Being a Better Writer: Good Subversions

Welcome back, readers, to another Being a Better Writer post!

Okay, so it’s not that surprising. After all, these things have been dropping like clockwork each Monday for almost five years now, so any surprise at this point either means you’re new or really poor at picking up on patterns. But in any case, it’s Unusual Things‘ … well, thing!

Anyway, I got all relevant news out of the way last week with the last news post, and there’s nothing new that’s worth bringing up at this time, so let’s just dive in to today’s topic shall we? And, oh yes, this is a request topic (clearing out the last of Topic List Ten, so get ready to suggest new topics), one that’s been a long time coming!

So, today we’re going to talk about writing good subversions. Which, almost immediately, means that our first question is going to be “What is a subversion?”

Well, it’s both simple and more complicated than it seems at the same time. But a subversion is when the story sets up an expected path, event, trope, etc, and then when the moment arrives to bring that same event/trope/story element to its expected conclusion … something happens to turn everything the reader expected about said element on its head. It’s called a subversion because when you subvert something, you undermine the established “traditional” narrative, or disrupt it. In other words, you—the author—have become a subversive element to an established trope, event, etc.

Let’s talk examples, and pick one of the more famous ones: The classic fantasy damsel in distress. We’ll start with an even more common story-arc in this formula, that of the princess being kidnapped by a dragon, and a heroic knight sent out to rescue her in return for her hand in marriage. That’s the classic setup echoed across fairy-tale and folklore for the longest time.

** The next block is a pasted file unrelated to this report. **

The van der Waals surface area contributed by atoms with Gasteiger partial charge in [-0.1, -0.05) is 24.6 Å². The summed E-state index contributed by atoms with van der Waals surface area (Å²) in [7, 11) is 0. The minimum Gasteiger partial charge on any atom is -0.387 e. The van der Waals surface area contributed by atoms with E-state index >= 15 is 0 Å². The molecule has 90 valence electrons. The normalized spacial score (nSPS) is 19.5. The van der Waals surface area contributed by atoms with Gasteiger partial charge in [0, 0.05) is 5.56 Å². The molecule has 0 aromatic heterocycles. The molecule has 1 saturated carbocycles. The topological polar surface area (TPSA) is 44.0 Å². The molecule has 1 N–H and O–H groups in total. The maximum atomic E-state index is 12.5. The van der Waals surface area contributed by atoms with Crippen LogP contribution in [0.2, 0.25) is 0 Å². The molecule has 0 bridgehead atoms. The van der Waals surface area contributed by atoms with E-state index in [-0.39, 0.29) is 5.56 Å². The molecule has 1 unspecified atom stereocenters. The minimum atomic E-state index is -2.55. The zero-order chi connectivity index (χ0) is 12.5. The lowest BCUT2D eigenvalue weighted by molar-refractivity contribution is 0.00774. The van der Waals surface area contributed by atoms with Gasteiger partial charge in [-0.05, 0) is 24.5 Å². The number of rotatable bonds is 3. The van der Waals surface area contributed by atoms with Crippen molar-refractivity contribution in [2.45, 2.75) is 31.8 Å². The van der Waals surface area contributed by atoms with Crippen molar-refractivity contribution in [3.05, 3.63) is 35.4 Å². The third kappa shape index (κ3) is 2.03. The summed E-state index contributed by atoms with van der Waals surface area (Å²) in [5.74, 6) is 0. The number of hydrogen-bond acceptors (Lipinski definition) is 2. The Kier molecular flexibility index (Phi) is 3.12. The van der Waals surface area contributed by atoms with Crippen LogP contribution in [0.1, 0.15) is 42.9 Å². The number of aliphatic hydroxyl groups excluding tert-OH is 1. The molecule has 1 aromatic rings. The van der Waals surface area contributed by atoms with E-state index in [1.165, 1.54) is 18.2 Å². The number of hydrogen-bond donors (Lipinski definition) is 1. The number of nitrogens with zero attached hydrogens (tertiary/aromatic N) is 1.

Now? Let’s subvert it! Sat we follow this story, it’s novella length, from the knight’s perspective as he travels across the land, in pursuit of this dragon and hunting for its lair. Then, after a time and some arduous travels, he arrives to find … That the princess doesn’t want to be rescued, thank you very much. She’s best friends with the dragon, been pen pals for years, and her dragon friend wasn’t kidnapping her but saving her from … Oh, an abusive parentage, or an arranged marriage of political convenience that the knight was specifically not told about (so that the king can conveniently backstab him later). The princess isn’t being poorly treated, but in fact is living well and finding her true calling as a baker …

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